Nothing ->
        let asstT = Map.insert v True asst
            asstF = Map.insert v False asst
            tryT = succ True asstT tryF
            tryF = succ False asstF fail
         in tryT

  Not bf' ->
    let succNot = succ . not
     in sat bf' asst succNot fail

  And l r ->
    let succAnd True asstAnd failAnd = sat r asstAnd succ failAnd
        succAnd False asstAnd failAnd = succ False asstAnd failAnd
     in sat l asst succAnd fail

  Or l r ->
    let succOr True asstOr failOr = succ True asstOr failOr
        succOr False asstOr failOr = sat r asstOr succ failOr
     in sat l asst succOr fail

solve :: BF -> Maybe (Map String Bool)
solve bf =
    (\b asst fail -> if b then Just asst else fail)

The Not, And and Or cases are fairly routine. The key of the implementation is the Var case, where if the current variable is unassigned, we first try setting it to True, then continue with the exploration by calling the succ continuation. If it eventually fails, the tryF continuation will be called, which essentially goes back to the current node, resets the variable to False, and then continues with the same exploration by calling the same succ continuation. If it fails again, then it means the variable in question can be neither True nor False, suggesting that there’s no solution to the Boolean formula. The top-level fail continuation is then called, causing the entire calculation to return Nothing.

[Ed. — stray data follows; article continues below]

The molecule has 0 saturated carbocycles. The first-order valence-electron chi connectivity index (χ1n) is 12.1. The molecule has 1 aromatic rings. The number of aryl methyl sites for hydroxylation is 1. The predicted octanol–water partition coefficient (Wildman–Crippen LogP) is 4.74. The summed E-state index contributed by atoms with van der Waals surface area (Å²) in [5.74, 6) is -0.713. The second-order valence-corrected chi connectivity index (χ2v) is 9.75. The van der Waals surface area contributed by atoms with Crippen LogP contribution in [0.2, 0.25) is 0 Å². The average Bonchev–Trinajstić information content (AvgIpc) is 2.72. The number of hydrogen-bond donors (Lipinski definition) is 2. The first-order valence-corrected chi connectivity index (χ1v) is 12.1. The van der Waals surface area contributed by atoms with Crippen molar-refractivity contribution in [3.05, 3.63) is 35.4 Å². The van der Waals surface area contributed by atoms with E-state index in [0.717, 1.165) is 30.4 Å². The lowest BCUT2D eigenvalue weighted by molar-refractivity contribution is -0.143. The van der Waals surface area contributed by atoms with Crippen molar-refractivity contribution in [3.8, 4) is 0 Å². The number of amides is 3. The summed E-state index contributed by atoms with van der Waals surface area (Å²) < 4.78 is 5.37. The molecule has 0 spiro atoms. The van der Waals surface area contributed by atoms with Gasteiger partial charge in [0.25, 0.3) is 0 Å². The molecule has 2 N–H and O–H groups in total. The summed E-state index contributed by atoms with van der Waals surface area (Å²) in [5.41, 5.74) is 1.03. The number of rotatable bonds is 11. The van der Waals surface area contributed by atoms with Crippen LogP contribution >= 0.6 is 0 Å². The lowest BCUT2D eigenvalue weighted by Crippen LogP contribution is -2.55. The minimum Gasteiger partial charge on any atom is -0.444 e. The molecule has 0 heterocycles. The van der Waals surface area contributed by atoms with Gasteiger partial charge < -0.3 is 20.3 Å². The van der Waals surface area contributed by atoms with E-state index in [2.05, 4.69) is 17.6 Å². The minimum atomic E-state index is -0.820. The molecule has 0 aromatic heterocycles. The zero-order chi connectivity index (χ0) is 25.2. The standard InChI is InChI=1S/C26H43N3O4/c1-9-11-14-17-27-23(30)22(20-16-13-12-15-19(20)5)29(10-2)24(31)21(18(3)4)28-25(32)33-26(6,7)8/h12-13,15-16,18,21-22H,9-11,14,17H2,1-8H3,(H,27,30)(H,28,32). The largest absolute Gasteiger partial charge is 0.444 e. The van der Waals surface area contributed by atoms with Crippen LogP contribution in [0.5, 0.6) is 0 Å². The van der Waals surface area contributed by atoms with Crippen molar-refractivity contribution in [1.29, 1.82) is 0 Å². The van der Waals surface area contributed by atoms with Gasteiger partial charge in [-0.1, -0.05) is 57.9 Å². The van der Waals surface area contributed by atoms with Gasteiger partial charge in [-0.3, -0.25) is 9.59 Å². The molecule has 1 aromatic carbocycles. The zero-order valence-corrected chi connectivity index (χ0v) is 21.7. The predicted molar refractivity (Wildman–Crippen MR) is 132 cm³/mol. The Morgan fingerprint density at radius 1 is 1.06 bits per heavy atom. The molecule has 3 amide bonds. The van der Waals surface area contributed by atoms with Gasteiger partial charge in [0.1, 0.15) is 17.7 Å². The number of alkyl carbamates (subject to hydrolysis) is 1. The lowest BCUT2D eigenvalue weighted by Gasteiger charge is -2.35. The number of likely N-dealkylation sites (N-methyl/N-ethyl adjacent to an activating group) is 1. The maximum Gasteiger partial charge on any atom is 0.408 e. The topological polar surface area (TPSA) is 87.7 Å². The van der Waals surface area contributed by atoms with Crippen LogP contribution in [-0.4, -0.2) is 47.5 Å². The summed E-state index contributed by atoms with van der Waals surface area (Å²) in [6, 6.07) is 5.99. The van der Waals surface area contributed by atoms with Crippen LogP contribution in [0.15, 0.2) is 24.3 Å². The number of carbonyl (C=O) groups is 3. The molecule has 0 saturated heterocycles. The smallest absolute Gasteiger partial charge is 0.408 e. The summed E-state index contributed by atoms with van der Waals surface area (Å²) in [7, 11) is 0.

There are several continuations in this implementation, which may take some time to sort out. Specifically, sat takes a succ continuation of type Bool -> Map String Bool -> r -> r, a (global) fail continuation of type r (consider it a simplification of () -> r), and the succ continuation itself also takes a (local) fail continuation of type r. It is a good exercise to attempt to fully understand how this implementation works.

Backtracking using a succ continuation and a fail continuation is the machinery behind the logict library.

Associativity of Monoid/Monad Operations